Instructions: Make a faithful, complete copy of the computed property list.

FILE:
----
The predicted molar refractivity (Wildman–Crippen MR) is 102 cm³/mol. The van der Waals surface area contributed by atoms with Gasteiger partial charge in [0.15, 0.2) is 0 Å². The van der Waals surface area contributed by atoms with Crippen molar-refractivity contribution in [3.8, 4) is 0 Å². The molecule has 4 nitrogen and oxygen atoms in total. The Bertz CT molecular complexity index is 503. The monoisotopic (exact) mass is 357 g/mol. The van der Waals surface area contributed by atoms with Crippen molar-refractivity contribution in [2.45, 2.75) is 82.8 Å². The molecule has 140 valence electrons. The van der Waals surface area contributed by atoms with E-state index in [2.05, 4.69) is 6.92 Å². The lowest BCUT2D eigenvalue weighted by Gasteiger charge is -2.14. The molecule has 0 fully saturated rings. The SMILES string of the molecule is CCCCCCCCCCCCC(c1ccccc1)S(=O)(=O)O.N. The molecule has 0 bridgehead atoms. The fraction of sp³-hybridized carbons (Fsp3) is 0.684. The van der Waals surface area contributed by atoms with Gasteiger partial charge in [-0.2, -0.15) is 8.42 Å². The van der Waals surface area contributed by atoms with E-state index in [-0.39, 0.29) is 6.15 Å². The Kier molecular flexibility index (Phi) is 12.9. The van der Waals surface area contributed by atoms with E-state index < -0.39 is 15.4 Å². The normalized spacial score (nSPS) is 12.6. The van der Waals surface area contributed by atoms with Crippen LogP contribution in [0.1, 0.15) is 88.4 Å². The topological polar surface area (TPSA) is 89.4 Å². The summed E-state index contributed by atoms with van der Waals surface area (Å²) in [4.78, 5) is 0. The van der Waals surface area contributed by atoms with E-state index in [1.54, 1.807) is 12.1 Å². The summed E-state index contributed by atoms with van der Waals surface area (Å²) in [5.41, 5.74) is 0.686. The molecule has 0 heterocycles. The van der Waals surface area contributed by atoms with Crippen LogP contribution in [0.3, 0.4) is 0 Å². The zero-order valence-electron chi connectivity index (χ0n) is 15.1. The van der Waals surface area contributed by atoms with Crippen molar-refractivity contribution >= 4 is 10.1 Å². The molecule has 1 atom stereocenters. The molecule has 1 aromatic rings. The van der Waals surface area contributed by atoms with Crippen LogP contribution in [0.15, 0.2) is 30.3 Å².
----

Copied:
The predicted molar refractivity (Wildman–Crippen MR) is 102 cm³/mol. The van der Waals surface area contributed by atoms with Gasteiger partial charge in [0.15, 0.2) is 0 Å². The van der Waals surface area contributed by atoms with Crippen molar-refractivity contribution in [3.8, 4) is 0 Å². The molecule has 4 nitrogen and oxygen atoms in total. The Bertz CT molecular complexity index is 503. The monoisotopic (exact) mass is 357 g/mol. The van der Waals surface area contributed by atoms with Crippen molar-refractivity contribution in [2.45, 2.75) is 82.8 Å². The molecule has 140 valence electrons. The van der Waals surface area contributed by atoms with E-state index in [2.05, 4.69) is 6.92 Å². The lowest BCUT2D eigenvalue weighted by Gasteiger charge is -2.14. The molecule has 0 fully saturated rings. The SMILES string of the molecule is CCCCCCCCCCCCC(c1ccccc1)S(=O)(=O)O.N. The molecule has 0 bridgehead atoms. The fraction of sp³-hybridized carbons (Fsp3) is 0.684. The van der Waals surface area contributed by atoms with Gasteiger partial charge in [-0.2, -0.15) is 8.42 Å². The van der Waals surface area contributed by atoms with E-state index in [-0.39, 0.29) is 6.15 Å². The Kier molecular flexibility index (Phi) is 12.9. The van der Waals surface area contributed by atoms with E-state index < -0.39 is 15.4 Å². The normalized spacial score (nSPS) is 12.6. The van der Waals surface area contributed by atoms with Crippen LogP contribution in [0.1, 0.15) is 88.4 Å². The topological polar surface area (TPSA) is 89.4 Å². The summed E-state index contributed by atoms with van der Waals surface area (Å²) in [4.78, 5) is 0. The van der Waals surface area contributed by atoms with E-state index in [1.54, 1.807) is 12.1 Å². The summed E-state index contributed by atoms with van der Waals surface area (Å²) in [5.41, 5.74) is 0.686. The molecule has 0 heterocycles. The van der Waals surface area contributed by atoms with Crippen LogP contribution in [0.3, 0.4) is 0 Å². The zero-order valence-electron chi connectivity index (χ0n) is 15.1. The van der Waals surface area contributed by atoms with Crippen molar-refractivity contribution >= 4 is 10.1 Å². The molecule has 1 atom stereocenters. The molecule has 1 aromatic rings. The van der Waals surface area contributed by atoms with Crippen LogP contribution in [0.15, 0.2) is 30.3 Å².